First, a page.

My best friend is sick. Not a little sick. Really, really sick.
It started about six weeks ago. She'd been sick for about two weeks before I even knew she was struggling. Part of that was because she is a private person and didn't really let anyone know. Part of it was because I was pretty sick at the time. And part of it is because I take her health for granted.
Two months ago she was the healthiest person I knew. She's a little older than me, but much healthier. She had more energy. She was a doer. She was always on the go, ate well, never got sick. I just assumed I hadn't heard from her because she was busy. And I was too miserable to worry about anyone else.
Then I found out she was sick. That kind of rocked my world. She doesn't get sick; how is this possible?
I was on my way out of an illness. I tried to check on her every day, calling or visiting. Little by little she got worse. She lives alone so there was no one there to monitor every day at first. As we realized this was for the long haul, her friends started stepping in. Weeding her garden. Doing her shopping. Washing her dishes. Cleaning her house. Preparing her meals. It was a beautiful chorus of service. All of us doing what we could to help.
I did a little. I wanted to do more. I wanted to move in and take care of her. But that wasn't possible. I wasn't well enough and it wasn't what she wanted.
Another friend did step up and take over the lion's share of the load. I will be forever grateful to her for that. She gave with her whole heart and soul to a woman I love as dearly as if she were my own sister. Every act of service she performed felt like it was for me, because she was doing for my friend what I couldn't.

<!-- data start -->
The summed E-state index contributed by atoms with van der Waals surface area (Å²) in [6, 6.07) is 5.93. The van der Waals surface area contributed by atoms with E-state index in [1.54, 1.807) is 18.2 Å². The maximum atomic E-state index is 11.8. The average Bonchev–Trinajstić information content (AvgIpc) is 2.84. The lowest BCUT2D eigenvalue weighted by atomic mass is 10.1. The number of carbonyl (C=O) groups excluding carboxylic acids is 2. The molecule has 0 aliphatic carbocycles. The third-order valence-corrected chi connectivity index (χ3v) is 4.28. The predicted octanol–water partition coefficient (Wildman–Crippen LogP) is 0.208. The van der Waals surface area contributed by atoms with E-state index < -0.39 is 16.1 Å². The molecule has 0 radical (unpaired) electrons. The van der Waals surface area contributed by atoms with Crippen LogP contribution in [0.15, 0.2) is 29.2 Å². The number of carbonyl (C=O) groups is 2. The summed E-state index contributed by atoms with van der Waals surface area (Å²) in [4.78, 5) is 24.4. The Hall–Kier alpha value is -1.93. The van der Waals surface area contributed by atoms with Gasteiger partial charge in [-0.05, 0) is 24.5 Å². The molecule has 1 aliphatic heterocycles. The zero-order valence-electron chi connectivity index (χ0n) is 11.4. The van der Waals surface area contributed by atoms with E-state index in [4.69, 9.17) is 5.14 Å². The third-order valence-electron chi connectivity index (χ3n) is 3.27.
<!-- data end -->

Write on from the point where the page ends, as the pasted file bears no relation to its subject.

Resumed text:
My best friend continued to decline. She doesn't believe in traditional western medicine and was taking a more natural approach. It was difficult to watch her not heal faster and respect her feelings on her care. She was hurting a lot. Swollen. Sleeping 20 hours a day. Losing her appetite. Losing weight. Severely fatigued. It broke my heart to see her because she was so altered.
Then she started to improve. For a couple of weeks she seemed to be getting better. The pain and swelling went away. She was able to move easier. As gradual as it was, it seemed to be getting better. And we continued to respect her desires for her care. (There were some who tried to convince her to see a doctor, but those of us closest to her supported her. Out of love and the belief that she has the right to choose for herself.)
But last week she took a turn for the worse. An obvious downturn. And it was scary. And when it got to a certain point, the person she sees for her healing told her it was time to consult a doctor. The doctor told her she needed IV fluids and lots of tests, but she could choose to do them on an outpatient basis or be admitted to the hospital. The decision was hers. She chose to be admitted.
So I have spent the last two days in and out of the hospital. Helping her get admitted and settled. Speaking on her behalf because it's just so hard for her. And trying to comfort her, if only with my presence in the room.
And the feeling I am overwhelmed with is gratitude. I am so grateful that I am not that sick. I am so grateful that her caretaker was humble enough to ask for help. I am so grateful she was willing to take a new direction, one that was so hard for her, and that the decision was hers. I am so grateful for all the people who have helped her every step of the way. I am grateful that all the medical personnel now involved have been respectful of her choices up to this point, never chastising her for waiting to involve traditional medicine.
But the thing I am the most grateful for is that I am well now. I couldn't be there in the beginning and not much in the middle, but I can be there now. When it's the darkest. My health and life are allowing me to spend hours and hours by her bedside or running her errands. My family supports me and hasn't complained of my absence once. I get to be with my friend. The way I want to be.
And she is improving. I am so, so grateful for that. I will never take her for granted again.